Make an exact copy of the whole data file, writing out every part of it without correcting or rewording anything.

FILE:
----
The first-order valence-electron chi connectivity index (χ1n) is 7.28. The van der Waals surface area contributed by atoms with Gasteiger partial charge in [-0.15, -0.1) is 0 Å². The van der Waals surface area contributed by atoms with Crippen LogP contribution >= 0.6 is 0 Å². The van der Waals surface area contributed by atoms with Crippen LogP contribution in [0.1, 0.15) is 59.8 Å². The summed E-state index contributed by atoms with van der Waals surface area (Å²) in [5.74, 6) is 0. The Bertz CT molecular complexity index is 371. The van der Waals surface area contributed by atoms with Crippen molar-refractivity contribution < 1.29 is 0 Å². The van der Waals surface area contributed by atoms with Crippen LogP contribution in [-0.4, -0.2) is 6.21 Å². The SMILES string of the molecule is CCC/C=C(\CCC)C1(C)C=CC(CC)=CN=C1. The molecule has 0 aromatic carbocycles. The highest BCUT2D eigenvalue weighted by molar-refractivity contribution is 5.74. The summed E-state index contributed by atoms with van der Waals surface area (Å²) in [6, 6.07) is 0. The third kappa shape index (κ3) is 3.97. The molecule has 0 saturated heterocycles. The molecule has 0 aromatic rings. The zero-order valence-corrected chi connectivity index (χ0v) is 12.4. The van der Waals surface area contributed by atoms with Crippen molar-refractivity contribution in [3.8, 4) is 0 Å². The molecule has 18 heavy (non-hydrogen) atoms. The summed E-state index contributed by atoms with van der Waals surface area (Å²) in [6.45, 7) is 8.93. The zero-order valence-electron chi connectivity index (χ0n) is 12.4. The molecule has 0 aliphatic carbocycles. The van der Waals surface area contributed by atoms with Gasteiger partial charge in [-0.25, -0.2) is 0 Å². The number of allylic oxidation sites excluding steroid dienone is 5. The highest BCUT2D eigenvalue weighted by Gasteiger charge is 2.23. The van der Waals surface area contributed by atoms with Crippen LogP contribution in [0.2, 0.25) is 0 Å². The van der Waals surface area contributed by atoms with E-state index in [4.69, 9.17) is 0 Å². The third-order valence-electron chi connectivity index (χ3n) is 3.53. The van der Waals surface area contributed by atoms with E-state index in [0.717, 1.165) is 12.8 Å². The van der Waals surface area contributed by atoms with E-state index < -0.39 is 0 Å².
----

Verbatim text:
The first-order valence-electron chi connectivity index (χ1n) is 7.28. The van der Waals surface area contributed by atoms with Gasteiger partial charge in [-0.15, -0.1) is 0 Å². The van der Waals surface area contributed by atoms with Crippen LogP contribution >= 0.6 is 0 Å². The van der Waals surface area contributed by atoms with Crippen LogP contribution in [0.1, 0.15) is 59.8 Å². The summed E-state index contributed by atoms with van der Waals surface area (Å²) in [5.74, 6) is 0. The Bertz CT molecular complexity index is 371. The van der Waals surface area contributed by atoms with Crippen molar-refractivity contribution < 1.29 is 0 Å². The van der Waals surface area contributed by atoms with Crippen LogP contribution in [-0.4, -0.2) is 6.21 Å². The SMILES string of the molecule is CCC/C=C(\CCC)C1(C)C=CC(CC)=CN=C1. The molecule has 0 aromatic carbocycles. The highest BCUT2D eigenvalue weighted by molar-refractivity contribution is 5.74. The summed E-state index contributed by atoms with van der Waals surface area (Å²) in [6, 6.07) is 0. The third kappa shape index (κ3) is 3.97. The molecule has 0 saturated heterocycles. The molecule has 0 aromatic rings. The zero-order valence-corrected chi connectivity index (χ0v) is 12.4. The van der Waals surface area contributed by atoms with Crippen molar-refractivity contribution in [3.8, 4) is 0 Å². The molecule has 18 heavy (non-hydrogen) atoms. The summed E-state index contributed by atoms with van der Waals surface area (Å²) in [6.45, 7) is 8.93. The zero-order valence-electron chi connectivity index (χ0n) is 12.4. The molecule has 0 aliphatic carbocycles. The van der Waals surface area contributed by atoms with Gasteiger partial charge in [-0.25, -0.2) is 0 Å². The number of allylic oxidation sites excluding steroid dienone is 5. The highest BCUT2D eigenvalue weighted by Gasteiger charge is 2.23. The van der Waals surface area contributed by atoms with Crippen LogP contribution in [0.2, 0.25) is 0 Å². The van der Waals surface area contributed by atoms with E-state index in [4.69, 9.17) is 0 Å². The third-order valence-electron chi connectivity index (χ3n) is 3.53. The van der Waals surface area contributed by atoms with E-state index in [0.717, 1.165) is 12.8 Å². The van der Waals surface area contributed by atoms with E-state index < -0.39 is 0 Å².